The Franco-Prussian War or Franco-German War, often referred to in France as the War of 1870, was a conflict between the Second French Empire and the North German Confederation led by the Kingdom of Prussia. Lasting from 19 July 1870 to 28 January 1871, the conflict was caused primarily by France's determination to reassert its dominant position in continental Europe, which appeared in question following the decisive Prussian victory over Austria in 1866. According to some historians, Prussian chancellor Otto Von Bismark deliberately provoked the French into declaring war on Prussia in order to induce four independent southern German states—Baden, Wurttemburg, Bavaria and Hesse Darmstadt—to join the North German Confederation; other historians contend that Bismarck exploited the circumstances as they unfolded. All agree that Bismarck recognized the potential for new German alliances, given the situation as a whole.

    France mobilised its army on 15 July 1870, leading the North German Confederation to respond with its own mobilisation later that day. On 16 July 1870, the French Parliament voted to declare war on Prussia; France invaded German territory on 2 August. The German coalition mobilised its troops much more effectively than the French and invaded northeastern France on 4 August. German forces were superior in numbers, training, and leadership and made more effective use of modern technology, particularly railways and artillery.

    A series of swift Prussian and German victories in eastern France, culminating in the Siege of Metz and the Battle of Sedan, resulted in the French Emperor Napoleon 111 captured and the army of the Second Empire decisively defeated; a Government of National Defence was formed in Paris on 4 September and continued the war for another five months. German forces fought and defeated new French armies in northern France, then beseiged Paris for over four months, before it fell on 28 January 1871, effectively ending the war.

    In the waning days of the war, with German victory all but assured, the German states proclaimed their union as the German Empire under the Prussian king Wilhelm 1 and Chancellor Bismarck; with the notable exception of Austria, the vast majority of Germans were united under a nation-state for the first time in history. Following an armistice with France, the Treaty was signed on 10 May 1871, giving Germany billions of francs in war indemnity, as well as most of Alsace and parts of Lorraine, which became the Imperial Territory of Alsace Lorraine.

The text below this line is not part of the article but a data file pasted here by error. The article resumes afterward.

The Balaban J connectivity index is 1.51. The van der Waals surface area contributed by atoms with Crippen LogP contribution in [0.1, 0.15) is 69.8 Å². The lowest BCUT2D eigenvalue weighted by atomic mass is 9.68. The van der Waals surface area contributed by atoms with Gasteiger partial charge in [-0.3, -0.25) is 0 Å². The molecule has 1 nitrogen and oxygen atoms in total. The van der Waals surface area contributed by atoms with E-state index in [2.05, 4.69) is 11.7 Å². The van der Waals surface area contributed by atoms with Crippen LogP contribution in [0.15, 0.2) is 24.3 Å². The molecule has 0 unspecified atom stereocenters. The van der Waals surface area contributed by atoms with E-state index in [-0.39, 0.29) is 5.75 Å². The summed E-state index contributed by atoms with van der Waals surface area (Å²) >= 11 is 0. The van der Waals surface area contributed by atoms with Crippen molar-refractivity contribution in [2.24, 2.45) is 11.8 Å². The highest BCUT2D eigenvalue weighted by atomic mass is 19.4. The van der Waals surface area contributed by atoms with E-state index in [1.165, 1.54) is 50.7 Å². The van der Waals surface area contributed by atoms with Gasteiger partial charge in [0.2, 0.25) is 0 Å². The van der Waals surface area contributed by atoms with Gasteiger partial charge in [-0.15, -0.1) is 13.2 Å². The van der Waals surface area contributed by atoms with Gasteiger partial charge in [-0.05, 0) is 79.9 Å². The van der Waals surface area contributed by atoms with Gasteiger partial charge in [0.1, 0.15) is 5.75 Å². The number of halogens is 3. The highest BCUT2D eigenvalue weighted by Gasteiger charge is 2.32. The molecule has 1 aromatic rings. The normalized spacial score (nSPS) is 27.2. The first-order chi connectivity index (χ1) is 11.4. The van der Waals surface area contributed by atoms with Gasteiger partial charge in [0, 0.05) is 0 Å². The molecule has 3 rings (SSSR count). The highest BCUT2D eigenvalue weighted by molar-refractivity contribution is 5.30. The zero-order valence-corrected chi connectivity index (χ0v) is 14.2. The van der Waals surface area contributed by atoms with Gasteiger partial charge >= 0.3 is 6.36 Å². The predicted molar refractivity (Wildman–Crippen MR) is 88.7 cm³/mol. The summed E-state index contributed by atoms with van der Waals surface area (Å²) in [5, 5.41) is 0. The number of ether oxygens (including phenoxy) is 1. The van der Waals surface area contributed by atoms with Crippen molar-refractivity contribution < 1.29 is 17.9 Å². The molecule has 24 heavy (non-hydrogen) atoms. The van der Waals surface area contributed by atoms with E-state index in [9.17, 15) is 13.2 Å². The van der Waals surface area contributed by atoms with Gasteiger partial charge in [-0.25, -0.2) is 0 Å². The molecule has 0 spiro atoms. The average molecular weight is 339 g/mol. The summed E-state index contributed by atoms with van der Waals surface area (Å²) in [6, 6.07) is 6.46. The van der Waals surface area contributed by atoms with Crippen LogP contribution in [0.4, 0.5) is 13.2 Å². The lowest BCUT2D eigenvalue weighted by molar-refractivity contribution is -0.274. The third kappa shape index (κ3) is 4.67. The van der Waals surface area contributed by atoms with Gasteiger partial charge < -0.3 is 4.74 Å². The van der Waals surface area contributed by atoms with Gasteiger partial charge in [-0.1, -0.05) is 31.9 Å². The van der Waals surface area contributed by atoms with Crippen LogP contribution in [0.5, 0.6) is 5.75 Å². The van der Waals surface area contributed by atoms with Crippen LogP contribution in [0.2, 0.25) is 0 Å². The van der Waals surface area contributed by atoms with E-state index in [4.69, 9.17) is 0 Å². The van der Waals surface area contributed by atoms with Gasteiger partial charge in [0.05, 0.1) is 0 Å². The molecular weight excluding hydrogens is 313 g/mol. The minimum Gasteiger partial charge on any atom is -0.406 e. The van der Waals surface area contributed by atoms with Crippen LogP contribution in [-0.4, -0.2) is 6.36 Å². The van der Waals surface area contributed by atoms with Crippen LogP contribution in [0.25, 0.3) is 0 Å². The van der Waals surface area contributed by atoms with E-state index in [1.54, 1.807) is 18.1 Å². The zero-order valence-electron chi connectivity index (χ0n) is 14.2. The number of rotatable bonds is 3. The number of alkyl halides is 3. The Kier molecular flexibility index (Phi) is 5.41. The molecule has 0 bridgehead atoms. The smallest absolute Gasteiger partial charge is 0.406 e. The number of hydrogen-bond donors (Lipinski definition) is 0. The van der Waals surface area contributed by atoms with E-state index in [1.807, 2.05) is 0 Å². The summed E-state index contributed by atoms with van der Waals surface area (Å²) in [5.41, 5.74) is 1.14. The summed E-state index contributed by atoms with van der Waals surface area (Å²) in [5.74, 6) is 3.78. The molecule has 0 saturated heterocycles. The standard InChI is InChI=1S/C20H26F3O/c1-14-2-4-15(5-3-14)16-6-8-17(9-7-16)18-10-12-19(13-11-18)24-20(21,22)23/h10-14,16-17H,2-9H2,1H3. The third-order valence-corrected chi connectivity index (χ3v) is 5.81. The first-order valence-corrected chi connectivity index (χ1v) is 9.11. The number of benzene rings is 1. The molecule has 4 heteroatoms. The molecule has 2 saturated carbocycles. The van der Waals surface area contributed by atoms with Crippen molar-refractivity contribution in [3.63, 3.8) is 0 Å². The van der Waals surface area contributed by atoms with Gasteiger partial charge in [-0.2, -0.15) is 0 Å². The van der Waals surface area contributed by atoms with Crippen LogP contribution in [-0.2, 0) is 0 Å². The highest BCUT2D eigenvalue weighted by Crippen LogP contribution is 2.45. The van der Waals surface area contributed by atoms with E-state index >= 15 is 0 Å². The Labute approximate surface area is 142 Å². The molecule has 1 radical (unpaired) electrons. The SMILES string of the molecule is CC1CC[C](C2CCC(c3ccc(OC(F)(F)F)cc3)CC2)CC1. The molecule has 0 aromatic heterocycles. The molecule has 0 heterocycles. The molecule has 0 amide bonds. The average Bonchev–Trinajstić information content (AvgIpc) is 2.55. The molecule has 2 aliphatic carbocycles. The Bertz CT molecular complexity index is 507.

The war had a lasting impact on Europe. By hastening the process of German unification, it significantly altered the balance of power on the continent; with the new German nation state supplanting France as the dominant European land power. Bismarck maintained great authority in international affairs for two decades, developing a reputation for adept and pragmatic diplomacy that raised Germany's global stature and influence. In France, it brought a final end to imperial rule and began the first lasting republican government. Resentment over France's defeat triggered a revolutionary uprising called the Paris Commune, which managed to seize and hold power for two months before its bloody suppression; the event would influence the politics and policies of the Third Republic.

    Item Description

    This grouping consists of a 3 medal group and extensive documentation for a soldier that served in the Franco-Prussian war of 1870. The soldier was Sturmann H Boetz who served in the 3rd Company of the 8th Jager Battalion of the 43rd Infantry Brigade.  


    War Commemorative Medal of 1870 - 1871

    The War Commemorative Medal of 1870 - 1871 is a campaign medal which was instituted by Kaiser Wilhelm I as the King of Prussia. It was made to commemorate service in the Franco Prussian War and was presented to members of the German military for both combat (bronze) and non-combat (steel) roles. Each version had minor differences in design, size, and inscription (if present at all) based on the maker of the medal. This example has the inscription around the edge 'AUS EROBERTEM GESHUETZ' meaning 'TAKEN FROM CAPTURED CANNON'.

    Prussian Landwehr Service Award 2nd Class

    This version of the Landwehr long service award was initially instituted in 1913 shortly before the start of the war. The prior version, an enameled clasp, was found to be unfavorable by those who received and wore it. To rectify the issue the shape was changed and an example (such as this one) could be purchased to replace the prior version.

    Prussian Centenary Medal

    The Prussian Centenary Medal of 1897 was instituted by Kaiser Wilhelm II to commemorate the 100th birthday of his grandfather, the late Kaiser Wilhelm I. The medal was awarded to active members of all branches of the military including enlisted, NCO, and officer positions. It was awarded to veterans of the first and second Schleswig, Austro-Prussian, and Franco-Prussian Wars as well.

    The documentation consists of Medal and service award documents all named to Boetz making the medals attributal to him, also many documents relating to his service that I just do not have the time to translate.

    Whilst we see medals for sale individually and in groups from the war of 1870 we do not see such an extensive documentation to support the medals all to the same man.